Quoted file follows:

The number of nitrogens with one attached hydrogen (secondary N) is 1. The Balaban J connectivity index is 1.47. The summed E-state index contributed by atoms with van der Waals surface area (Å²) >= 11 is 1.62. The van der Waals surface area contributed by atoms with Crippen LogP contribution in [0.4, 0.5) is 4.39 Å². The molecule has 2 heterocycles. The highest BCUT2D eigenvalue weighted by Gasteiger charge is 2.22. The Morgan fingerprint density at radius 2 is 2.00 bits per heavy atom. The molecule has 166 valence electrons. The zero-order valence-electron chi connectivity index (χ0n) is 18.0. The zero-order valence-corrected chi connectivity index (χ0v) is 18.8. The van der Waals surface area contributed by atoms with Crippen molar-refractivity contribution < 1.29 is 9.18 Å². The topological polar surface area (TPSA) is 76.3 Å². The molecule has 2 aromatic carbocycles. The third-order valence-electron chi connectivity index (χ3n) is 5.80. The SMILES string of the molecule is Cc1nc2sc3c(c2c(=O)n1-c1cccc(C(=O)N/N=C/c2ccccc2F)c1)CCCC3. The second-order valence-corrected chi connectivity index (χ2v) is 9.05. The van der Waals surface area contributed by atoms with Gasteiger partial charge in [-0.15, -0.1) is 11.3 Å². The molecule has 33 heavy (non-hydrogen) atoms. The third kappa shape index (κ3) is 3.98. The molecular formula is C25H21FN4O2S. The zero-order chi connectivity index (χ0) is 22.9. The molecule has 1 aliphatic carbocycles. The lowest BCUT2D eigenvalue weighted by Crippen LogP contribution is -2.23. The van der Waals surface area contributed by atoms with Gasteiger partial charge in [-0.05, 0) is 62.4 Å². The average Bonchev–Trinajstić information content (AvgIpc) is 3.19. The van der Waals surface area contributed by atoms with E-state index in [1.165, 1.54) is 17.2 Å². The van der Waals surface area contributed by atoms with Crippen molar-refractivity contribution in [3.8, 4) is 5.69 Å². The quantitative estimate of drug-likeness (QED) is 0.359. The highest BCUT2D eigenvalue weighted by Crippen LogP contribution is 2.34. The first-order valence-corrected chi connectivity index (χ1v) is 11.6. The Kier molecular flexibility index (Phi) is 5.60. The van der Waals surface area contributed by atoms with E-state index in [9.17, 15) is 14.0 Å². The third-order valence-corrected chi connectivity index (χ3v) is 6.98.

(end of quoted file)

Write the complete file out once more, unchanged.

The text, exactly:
The number of nitrogens with one attached hydrogen (secondary N) is 1. The Balaban J connectivity index is 1.47. The summed E-state index contributed by atoms with van der Waals surface area (Å²) >= 11 is 1.62. The van der Waals surface area contributed by atoms with Crippen LogP contribution in [0.4, 0.5) is 4.39 Å². The molecule has 2 heterocycles. The highest BCUT2D eigenvalue weighted by Gasteiger charge is 2.22. The Morgan fingerprint density at radius 2 is 2.00 bits per heavy atom. The molecule has 166 valence electrons. The zero-order valence-electron chi connectivity index (χ0n) is 18.0. The zero-order valence-corrected chi connectivity index (χ0v) is 18.8. The van der Waals surface area contributed by atoms with Crippen molar-refractivity contribution < 1.29 is 9.18 Å². The topological polar surface area (TPSA) is 76.3 Å². The molecule has 2 aromatic carbocycles. The third-order valence-electron chi connectivity index (χ3n) is 5.80. The SMILES string of the molecule is Cc1nc2sc3c(c2c(=O)n1-c1cccc(C(=O)N/N=C/c2ccccc2F)c1)CCCC3. The second-order valence-corrected chi connectivity index (χ2v) is 9.05. The van der Waals surface area contributed by atoms with Gasteiger partial charge in [-0.15, -0.1) is 11.3 Å². The molecule has 33 heavy (non-hydrogen) atoms. The third kappa shape index (κ3) is 3.98. The molecular formula is C25H21FN4O2S. The zero-order chi connectivity index (χ0) is 22.9. The molecule has 1 aliphatic carbocycles. The lowest BCUT2D eigenvalue weighted by Crippen LogP contribution is -2.23. The van der Waals surface area contributed by atoms with Gasteiger partial charge in [-0.05, 0) is 62.4 Å². The average Bonchev–Trinajstić information content (AvgIpc) is 3.19. The van der Waals surface area contributed by atoms with E-state index in [1.165, 1.54) is 17.2 Å². The van der Waals surface area contributed by atoms with Crippen molar-refractivity contribution in [3.8, 4) is 5.69 Å². The quantitative estimate of drug-likeness (QED) is 0.359. The highest BCUT2D eigenvalue weighted by Crippen LogP contribution is 2.34. The first-order valence-corrected chi connectivity index (χ1v) is 11.6. The Kier molecular flexibility index (Phi) is 5.60. The van der Waals surface area contributed by atoms with E-state index in [9.17, 15) is 14.0 Å². The third-order valence-corrected chi connectivity index (χ3v) is 6.98.